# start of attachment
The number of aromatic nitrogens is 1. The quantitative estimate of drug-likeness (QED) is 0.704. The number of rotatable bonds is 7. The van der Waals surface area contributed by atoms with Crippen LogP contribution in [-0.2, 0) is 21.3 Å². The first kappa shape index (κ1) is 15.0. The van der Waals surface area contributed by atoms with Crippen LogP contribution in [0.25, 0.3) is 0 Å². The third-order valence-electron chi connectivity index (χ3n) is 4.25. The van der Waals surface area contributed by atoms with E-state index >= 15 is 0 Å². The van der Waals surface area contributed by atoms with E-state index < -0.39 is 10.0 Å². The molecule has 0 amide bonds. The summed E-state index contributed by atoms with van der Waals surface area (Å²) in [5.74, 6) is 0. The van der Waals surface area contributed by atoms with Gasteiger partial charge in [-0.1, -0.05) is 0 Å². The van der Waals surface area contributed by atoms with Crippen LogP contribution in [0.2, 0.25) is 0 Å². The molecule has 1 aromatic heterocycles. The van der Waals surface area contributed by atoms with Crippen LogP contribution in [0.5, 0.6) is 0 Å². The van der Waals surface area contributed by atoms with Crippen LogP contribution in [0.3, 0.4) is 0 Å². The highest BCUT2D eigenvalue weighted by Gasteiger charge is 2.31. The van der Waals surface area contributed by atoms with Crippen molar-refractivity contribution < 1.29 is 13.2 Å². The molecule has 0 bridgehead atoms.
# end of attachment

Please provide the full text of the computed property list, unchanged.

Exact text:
The number of aromatic nitrogens is 1. The quantitative estimate of drug-likeness (QED) is 0.704. The number of rotatable bonds is 7. The van der Waals surface area contributed by atoms with Crippen LogP contribution in [-0.2, 0) is 21.3 Å². The first kappa shape index (κ1) is 15.0. The van der Waals surface area contributed by atoms with Crippen LogP contribution in [0.25, 0.3) is 0 Å². The third-order valence-electron chi connectivity index (χ3n) is 4.25. The van der Waals surface area contributed by atoms with E-state index >= 15 is 0 Å². The van der Waals surface area contributed by atoms with E-state index < -0.39 is 10.0 Å². The molecule has 0 amide bonds. The summed E-state index contributed by atoms with van der Waals surface area (Å²) in [5.74, 6) is 0. The van der Waals surface area contributed by atoms with Gasteiger partial charge in [-0.1, -0.05) is 0 Å². The van der Waals surface area contributed by atoms with Crippen LogP contribution in [0.2, 0.25) is 0 Å². The molecule has 1 aromatic heterocycles. The van der Waals surface area contributed by atoms with Crippen LogP contribution in [0.5, 0.6) is 0 Å². The van der Waals surface area contributed by atoms with Crippen LogP contribution in [0.3, 0.4) is 0 Å². The highest BCUT2D eigenvalue weighted by Gasteiger charge is 2.31. The van der Waals surface area contributed by atoms with Crippen molar-refractivity contribution < 1.29 is 13.2 Å². The molecule has 0 bridgehead atoms.